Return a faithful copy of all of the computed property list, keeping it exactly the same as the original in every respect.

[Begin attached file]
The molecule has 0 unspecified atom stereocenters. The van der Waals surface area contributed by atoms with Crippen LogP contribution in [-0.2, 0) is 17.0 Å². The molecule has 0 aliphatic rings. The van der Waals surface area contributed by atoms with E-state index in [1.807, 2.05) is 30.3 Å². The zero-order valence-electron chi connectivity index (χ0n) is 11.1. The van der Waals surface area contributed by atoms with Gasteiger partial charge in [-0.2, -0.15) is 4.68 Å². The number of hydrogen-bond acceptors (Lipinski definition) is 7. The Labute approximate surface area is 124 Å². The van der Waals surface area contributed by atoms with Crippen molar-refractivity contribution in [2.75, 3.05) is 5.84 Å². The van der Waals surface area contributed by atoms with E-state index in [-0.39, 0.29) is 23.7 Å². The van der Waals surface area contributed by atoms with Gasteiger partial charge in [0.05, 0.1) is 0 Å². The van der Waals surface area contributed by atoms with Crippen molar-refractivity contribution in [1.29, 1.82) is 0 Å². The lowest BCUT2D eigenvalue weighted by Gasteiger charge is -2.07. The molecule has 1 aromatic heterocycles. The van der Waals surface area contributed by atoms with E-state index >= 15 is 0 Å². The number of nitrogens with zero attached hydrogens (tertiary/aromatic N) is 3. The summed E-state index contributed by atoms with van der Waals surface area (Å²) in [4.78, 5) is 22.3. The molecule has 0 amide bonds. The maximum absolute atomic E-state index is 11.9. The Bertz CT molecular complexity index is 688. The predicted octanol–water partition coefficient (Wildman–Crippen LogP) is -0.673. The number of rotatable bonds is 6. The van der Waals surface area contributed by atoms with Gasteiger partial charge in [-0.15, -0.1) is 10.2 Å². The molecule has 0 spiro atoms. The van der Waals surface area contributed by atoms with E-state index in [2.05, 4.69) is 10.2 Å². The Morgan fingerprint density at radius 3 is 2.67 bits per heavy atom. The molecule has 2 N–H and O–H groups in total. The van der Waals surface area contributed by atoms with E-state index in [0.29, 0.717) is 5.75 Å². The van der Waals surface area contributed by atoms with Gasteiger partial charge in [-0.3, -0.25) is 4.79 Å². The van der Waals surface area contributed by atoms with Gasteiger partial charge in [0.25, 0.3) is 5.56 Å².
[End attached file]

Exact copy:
The molecule has 0 unspecified atom stereocenters. The van der Waals surface area contributed by atoms with Crippen LogP contribution in [-0.2, 0) is 17.0 Å². The molecule has 0 aliphatic rings. The van der Waals surface area contributed by atoms with E-state index in [1.807, 2.05) is 30.3 Å². The zero-order valence-electron chi connectivity index (χ0n) is 11.1. The van der Waals surface area contributed by atoms with Gasteiger partial charge in [-0.2, -0.15) is 4.68 Å². The number of hydrogen-bond acceptors (Lipinski definition) is 7. The Labute approximate surface area is 124 Å². The van der Waals surface area contributed by atoms with Crippen molar-refractivity contribution in [2.75, 3.05) is 5.84 Å². The van der Waals surface area contributed by atoms with E-state index in [-0.39, 0.29) is 23.7 Å². The van der Waals surface area contributed by atoms with Gasteiger partial charge in [0.05, 0.1) is 0 Å². The van der Waals surface area contributed by atoms with Crippen molar-refractivity contribution in [1.29, 1.82) is 0 Å². The lowest BCUT2D eigenvalue weighted by Gasteiger charge is -2.07. The molecule has 1 aromatic heterocycles. The van der Waals surface area contributed by atoms with E-state index >= 15 is 0 Å². The number of nitrogens with zero attached hydrogens (tertiary/aromatic N) is 3. The summed E-state index contributed by atoms with van der Waals surface area (Å²) in [4.78, 5) is 22.3. The molecule has 0 amide bonds. The maximum absolute atomic E-state index is 11.9. The Bertz CT molecular complexity index is 688. The predicted octanol–water partition coefficient (Wildman–Crippen LogP) is -0.673. The number of rotatable bonds is 6. The van der Waals surface area contributed by atoms with Gasteiger partial charge in [-0.15, -0.1) is 10.2 Å². The molecule has 0 spiro atoms. The van der Waals surface area contributed by atoms with E-state index in [2.05, 4.69) is 10.2 Å². The Morgan fingerprint density at radius 3 is 2.67 bits per heavy atom. The molecule has 2 N–H and O–H groups in total. The van der Waals surface area contributed by atoms with E-state index in [0.29, 0.717) is 5.75 Å². The van der Waals surface area contributed by atoms with Gasteiger partial charge in [-0.3, -0.25) is 4.79 Å². The van der Waals surface area contributed by atoms with Gasteiger partial charge in [0.25, 0.3) is 5.56 Å².